Editor’s Note: An original version of this opinion piece was published by the AZ Mirror on March 3.
PHOENIX — The domestic terrorist attack on the U.S. Capitol by supporters of former President Trump is still making headlines, and rightly so.
Congress is continuing its fact-finding efforts and a special 9-11 style commission will be formed to get to the bottom of how and why it happened, and how to keep it from happening again.
But let’s not forget what inspired the events of January 6: the false claim by Trump and others that Democrats stole the 2020 presidential election and a years-long organized push by the Republican Party to restrict or outright suppress the right to vote of anyone who isn’t marching lockstep with the GOP’s increasingly anti-democratic agenda.
It’s stunning to have to say this, but we are now living in an era —for the first time in American history— when one of our nation’s two major political parties has concluded that winning at all costs is more important than protecting our cherished right to hold free and fair elections.
In fact, since the attack on the Capitol, a coup attempt meant to block the count and certification of the electoral votes, the Republicans’ efforts to limit voting rights have shifted into high gear.
As of February 19, according to the Brennan Center for Justice, “state lawmakers have carried over, prefiled, or introduced 253 bills with provisions that restrict voting access in 43 states, and 704 bills with provisions that expand voting access in a different set of 43 states.”
It’s not hard to guess who’s filing the bills designed to restrict access to the ballot box? Yep, it’s the GOP.
As the Brennan Center explains on its website, “In response to former President Trump’s continued lies about voter fraud, legislators across the country are aggressively attempting to limit voting access and roll back the gains of an election conducted during a deadly pandemic. These proposed bills will make it harder to vote, target voters of color, and take aim at the very election changes —such as mail voting— that made the 2020 election not only successful but possible.” (Keep in mind that, without voting by mail, untold thousands more Americans could have been killed by COVID-19.)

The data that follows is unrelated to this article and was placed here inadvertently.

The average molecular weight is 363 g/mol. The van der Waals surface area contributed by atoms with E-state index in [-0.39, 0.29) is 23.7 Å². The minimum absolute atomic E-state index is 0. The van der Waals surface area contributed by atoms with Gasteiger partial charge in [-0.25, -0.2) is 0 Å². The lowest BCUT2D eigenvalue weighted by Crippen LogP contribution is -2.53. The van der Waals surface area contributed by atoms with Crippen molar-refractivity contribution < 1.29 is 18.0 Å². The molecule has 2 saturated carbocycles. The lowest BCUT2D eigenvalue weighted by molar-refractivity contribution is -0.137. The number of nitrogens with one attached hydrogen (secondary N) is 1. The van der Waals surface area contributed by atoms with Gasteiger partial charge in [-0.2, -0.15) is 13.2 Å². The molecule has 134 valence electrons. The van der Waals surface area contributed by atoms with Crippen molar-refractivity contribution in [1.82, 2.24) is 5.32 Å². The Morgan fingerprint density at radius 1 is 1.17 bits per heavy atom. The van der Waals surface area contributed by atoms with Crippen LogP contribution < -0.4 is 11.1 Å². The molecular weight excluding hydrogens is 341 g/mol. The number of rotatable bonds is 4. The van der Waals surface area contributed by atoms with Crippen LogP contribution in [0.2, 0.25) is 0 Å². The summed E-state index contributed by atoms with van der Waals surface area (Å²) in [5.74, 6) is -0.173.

Granted, the Brennan Center is an unabashedly left-leaning organization. But you don’t have to take it from them. Consider what a lawyer for the Arizona Republican Party told the U.S. Supreme Court earlier this month.
During oral arguments in a case in which Arizona Republicans are fighting to keep in place two existing voting restrictions, attorney Michael Carvin readily admitted why Republicans oppose lifting the rules.
“It puts us at a competitive disadvantage relative to Democrats,” Carvin told Supreme Court Justice and Trump appointee Amy Coney Barrett. “Politics is a zero-sum game. Every extra vote that they get through unlawful interpretations of Section 2 (of the Voting Rights Act) hurts us. It’s the difference between winning an election 50-49 and losing an election.”
Well, at least Carvin was honest.
At issue in the Arizona case is a law that lets election officials toss out ballots cast in the wrong precinct, even if that voter is legally registered to vote. The other law criminalizes the practice of collecting ballots and delivering them to a polling place or election office on behalf of another voter, even if that voter is legally registered to vote.